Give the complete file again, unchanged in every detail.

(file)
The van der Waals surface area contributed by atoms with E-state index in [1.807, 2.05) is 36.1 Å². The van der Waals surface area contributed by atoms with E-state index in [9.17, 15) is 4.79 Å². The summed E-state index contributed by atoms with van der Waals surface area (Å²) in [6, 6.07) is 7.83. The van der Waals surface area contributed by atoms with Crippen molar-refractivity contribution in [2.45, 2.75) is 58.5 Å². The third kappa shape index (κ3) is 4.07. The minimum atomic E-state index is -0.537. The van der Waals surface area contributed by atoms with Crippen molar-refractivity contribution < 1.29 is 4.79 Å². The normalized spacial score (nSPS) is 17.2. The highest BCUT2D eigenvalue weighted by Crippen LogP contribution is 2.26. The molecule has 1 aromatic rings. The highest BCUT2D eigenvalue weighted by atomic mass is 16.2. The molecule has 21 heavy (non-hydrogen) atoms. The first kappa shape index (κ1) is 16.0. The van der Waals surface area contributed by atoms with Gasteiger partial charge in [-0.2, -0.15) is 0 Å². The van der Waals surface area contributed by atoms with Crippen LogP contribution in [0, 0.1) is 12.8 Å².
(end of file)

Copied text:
The van der Waals surface area contributed by atoms with E-state index in [1.807, 2.05) is 36.1 Å². The van der Waals surface area contributed by atoms with E-state index in [9.17, 15) is 4.79 Å². The summed E-state index contributed by atoms with van der Waals surface area (Å²) in [6, 6.07) is 7.83. The van der Waals surface area contributed by atoms with Crippen molar-refractivity contribution in [2.45, 2.75) is 58.5 Å². The third kappa shape index (κ3) is 4.07. The minimum atomic E-state index is -0.537. The van der Waals surface area contributed by atoms with Crippen molar-refractivity contribution < 1.29 is 4.79 Å². The normalized spacial score (nSPS) is 17.2. The highest BCUT2D eigenvalue weighted by Crippen LogP contribution is 2.26. The molecule has 1 aromatic rings. The highest BCUT2D eigenvalue weighted by atomic mass is 16.2. The molecule has 21 heavy (non-hydrogen) atoms. The first kappa shape index (κ1) is 16.0. The van der Waals surface area contributed by atoms with Gasteiger partial charge in [-0.2, -0.15) is 0 Å². The van der Waals surface area contributed by atoms with Crippen LogP contribution in [0, 0.1) is 12.8 Å².